Ulla Jauhiainen | alfa
Further information:
http://www.mtt.fi

More articles from Agricultural and Forestry Science:

nachricht Alkaline soil, sensible sensor
03.08.2017 | American Society of Agronomy

nachricht New 3-D model predicts best planting practices for farmers
26.06.2017 | Carl R. Woese Institute for Genomic Biology, University of Illinois at Urbana-Champaign

All articles from Agricultural and Forestry Science >>>

The most recent press releases about innovation >>>

Die letzten 5 Focus-News des innovations-reports im Überblick:

Im Focus: Fizzy soda water could be key to clean manufacture of flat wonder material: Graphene

Whether you call it effervescent, fizzy, or sparkling, carbonated water is making a comeback as a beverage. Aside from quenching thirst, researchers at the University of Illinois at Urbana-Champaign have discovered a new use for these "bubbly" concoctions that will have major impact on the manufacturer of the world's thinnest, flattest, and one most useful materials -- graphene.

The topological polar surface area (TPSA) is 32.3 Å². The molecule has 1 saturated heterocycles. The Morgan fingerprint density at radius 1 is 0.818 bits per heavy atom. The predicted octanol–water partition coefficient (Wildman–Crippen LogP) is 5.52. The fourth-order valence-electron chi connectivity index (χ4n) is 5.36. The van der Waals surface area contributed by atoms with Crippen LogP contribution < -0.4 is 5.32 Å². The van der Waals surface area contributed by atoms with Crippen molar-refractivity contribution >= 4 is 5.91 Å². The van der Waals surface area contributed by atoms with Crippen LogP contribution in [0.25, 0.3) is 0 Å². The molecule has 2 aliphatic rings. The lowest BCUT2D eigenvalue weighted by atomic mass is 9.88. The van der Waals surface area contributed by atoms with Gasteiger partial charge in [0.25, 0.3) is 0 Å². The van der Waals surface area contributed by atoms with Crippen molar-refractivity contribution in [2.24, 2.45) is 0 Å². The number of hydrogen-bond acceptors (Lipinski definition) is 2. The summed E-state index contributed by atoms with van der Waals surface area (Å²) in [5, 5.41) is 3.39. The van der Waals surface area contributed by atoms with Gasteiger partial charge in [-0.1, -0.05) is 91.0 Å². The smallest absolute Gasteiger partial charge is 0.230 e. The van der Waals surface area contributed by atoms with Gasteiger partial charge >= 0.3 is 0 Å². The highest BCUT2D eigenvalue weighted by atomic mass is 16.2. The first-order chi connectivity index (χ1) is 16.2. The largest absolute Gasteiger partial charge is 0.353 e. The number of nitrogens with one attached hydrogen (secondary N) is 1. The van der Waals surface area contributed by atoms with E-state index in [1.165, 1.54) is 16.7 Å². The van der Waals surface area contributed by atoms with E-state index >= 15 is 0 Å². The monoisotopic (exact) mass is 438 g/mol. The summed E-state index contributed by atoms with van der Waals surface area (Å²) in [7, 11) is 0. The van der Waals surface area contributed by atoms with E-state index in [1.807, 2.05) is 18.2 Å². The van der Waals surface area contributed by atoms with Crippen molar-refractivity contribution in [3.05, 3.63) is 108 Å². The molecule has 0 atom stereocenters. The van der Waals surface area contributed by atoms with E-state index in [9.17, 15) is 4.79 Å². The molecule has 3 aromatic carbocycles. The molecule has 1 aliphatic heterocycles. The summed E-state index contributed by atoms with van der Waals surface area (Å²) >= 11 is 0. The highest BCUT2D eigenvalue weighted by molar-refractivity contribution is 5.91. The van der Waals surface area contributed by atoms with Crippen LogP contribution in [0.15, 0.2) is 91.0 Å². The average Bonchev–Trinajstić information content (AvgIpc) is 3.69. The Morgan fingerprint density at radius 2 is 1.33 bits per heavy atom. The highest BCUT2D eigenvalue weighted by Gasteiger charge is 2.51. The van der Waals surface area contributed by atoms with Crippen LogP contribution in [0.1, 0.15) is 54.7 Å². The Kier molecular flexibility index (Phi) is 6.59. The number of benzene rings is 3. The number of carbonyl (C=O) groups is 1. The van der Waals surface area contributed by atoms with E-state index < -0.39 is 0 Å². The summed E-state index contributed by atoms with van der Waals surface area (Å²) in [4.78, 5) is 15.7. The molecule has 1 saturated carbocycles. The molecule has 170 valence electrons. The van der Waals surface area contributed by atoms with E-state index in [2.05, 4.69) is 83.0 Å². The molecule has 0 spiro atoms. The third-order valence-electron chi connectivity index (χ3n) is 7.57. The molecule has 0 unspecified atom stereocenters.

As graphene's popularity grows as an advanced "wonder" material, the speed and quality at which it can be manufactured will be paramount. With that in mind,...

Im Focus: Exotic quantum states made from light: Physicists create optical “wells” for a super-photon

Physicists at the University of Bonn have managed to create optical hollows and more complex patterns into which the light of a Bose-Einstein condensate flows. The creation of such highly low-loss structures for light is a prerequisite for complex light circuits, such as for quantum information processing for a new generation of computers. The researchers are now presenting their results in the journal Nature Photonics.

Light particles (photons) occur as tiny, indivisible portions. Many thousands of these light portions can be merged to form a single super-photon if they are...

Im Focus: Circular RNA linked to brain function